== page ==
Assessment of anal sphincter tone is a critical part of anorectal examination, yet no standardized, quantifiable method for describing anal sphincter tone on digital rectal examination exists. We developed a novel scoring system for anal sphincter tone using a scale of 0 to 5 for both resting pressure and squeeze pressure. The score ranges from 0 = no discernable pressure to 5 = extremely tight and 3 = normal. We hypothesized that the digital rectal examination scoring system (DRESS) score would correlate with anorectal manometry pressures.
Three hundred three patients (mean age, 51 y; range, 28–86 y) who had a DRESS score and a concurrent manometry test (1998–2008) were identified from a prospective database. Means of 4 quadrant manometry at rest and with squeeze were compared with the resting pressure and squeeze pressure DRESS scores at each point from 0 to 5. Box plots for manometry results by DRESS score were graphed. ANOVA using a significance level of α = .05 tested whether each of the DRESS scores were different from one another. Spearman rank correlation coefficients assessed associations between manometry and DRESS results.
Manometric pressures (mmHg; mean ± SEM) for DRESS resting pressure values 0 to 5 were 20.6 ± 2.1, 38.5 ± 2.0, 47.8 ± 1.6, 72.3 ± 1.5, 94.4 ± 2.9, and 128.0 ± 6.7, respectively. Pressures for DRESS squeeze pressure values 0 to 5 were 45.9 ± 5.6, 66.5 ± 3.2, 108.2 ± 4.9, 156.3 ± 4.5, 238.6 ± 9.8, and 368.2 ± 49.1. Box plots demonstrated clear differences between each DRESS score and positive progression from 0 to 5 for both resting pressure and squeeze pressure. ANOVA analysis showed a significant difference in mean manometry measurements at all levels of digital rectal examination, both for resting pressure and squeeze pressure (P < .001). Spearman rank correlations showed a strong positive correlation between the DRESS values and manometry pressures with coefficients of 0.82 for resting pressure and 0.81 for squeeze pressure.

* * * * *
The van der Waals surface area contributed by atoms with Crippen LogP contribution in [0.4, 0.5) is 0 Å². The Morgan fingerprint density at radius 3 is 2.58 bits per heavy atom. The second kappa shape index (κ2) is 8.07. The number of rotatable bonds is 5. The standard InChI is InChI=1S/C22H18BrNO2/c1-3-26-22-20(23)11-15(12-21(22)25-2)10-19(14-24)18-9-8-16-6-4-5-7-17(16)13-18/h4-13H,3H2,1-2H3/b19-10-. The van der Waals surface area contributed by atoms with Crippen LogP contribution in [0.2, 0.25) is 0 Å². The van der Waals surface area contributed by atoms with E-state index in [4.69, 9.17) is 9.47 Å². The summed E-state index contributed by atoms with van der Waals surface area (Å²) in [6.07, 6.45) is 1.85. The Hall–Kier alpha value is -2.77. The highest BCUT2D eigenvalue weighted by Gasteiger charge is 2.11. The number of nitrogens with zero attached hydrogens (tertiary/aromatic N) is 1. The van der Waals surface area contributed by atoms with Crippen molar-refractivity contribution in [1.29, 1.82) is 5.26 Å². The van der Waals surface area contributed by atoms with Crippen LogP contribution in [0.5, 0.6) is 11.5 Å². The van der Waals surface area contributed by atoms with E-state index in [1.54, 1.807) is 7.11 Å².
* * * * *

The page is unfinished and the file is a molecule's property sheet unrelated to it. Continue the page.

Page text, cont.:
The DRESS score correlated very well with manometry pressures for resting pressure and squeeze pressure. The DRESS system may be a useful description of anal sphincter resting pressure and squeeze pressure in the clinical setting. Further validation may support adoption of the DRESS system as part of the standard anorectal examination.
1 The Division of Colon and Rectal Surgery, Tufts Medical Center, Boston, Massachusetts
2 The Division of Colon and Rectal Surgery, The George Washington University, Washington, DC
Financial Disclosures: None reported.
Poster presentation at the meeting of The American Society of Colon and Rectal Surgeons, Hollywood, FL, May 2 to 6, 2009.
Correspondence: Bruce A. Orkin, M.D., Division of Colon and Rectal Surgery, Tufts Medical Center, 800 Washington Street, Box 6190, Boston, MA 02111. E-mail: firstname.lastname@example.org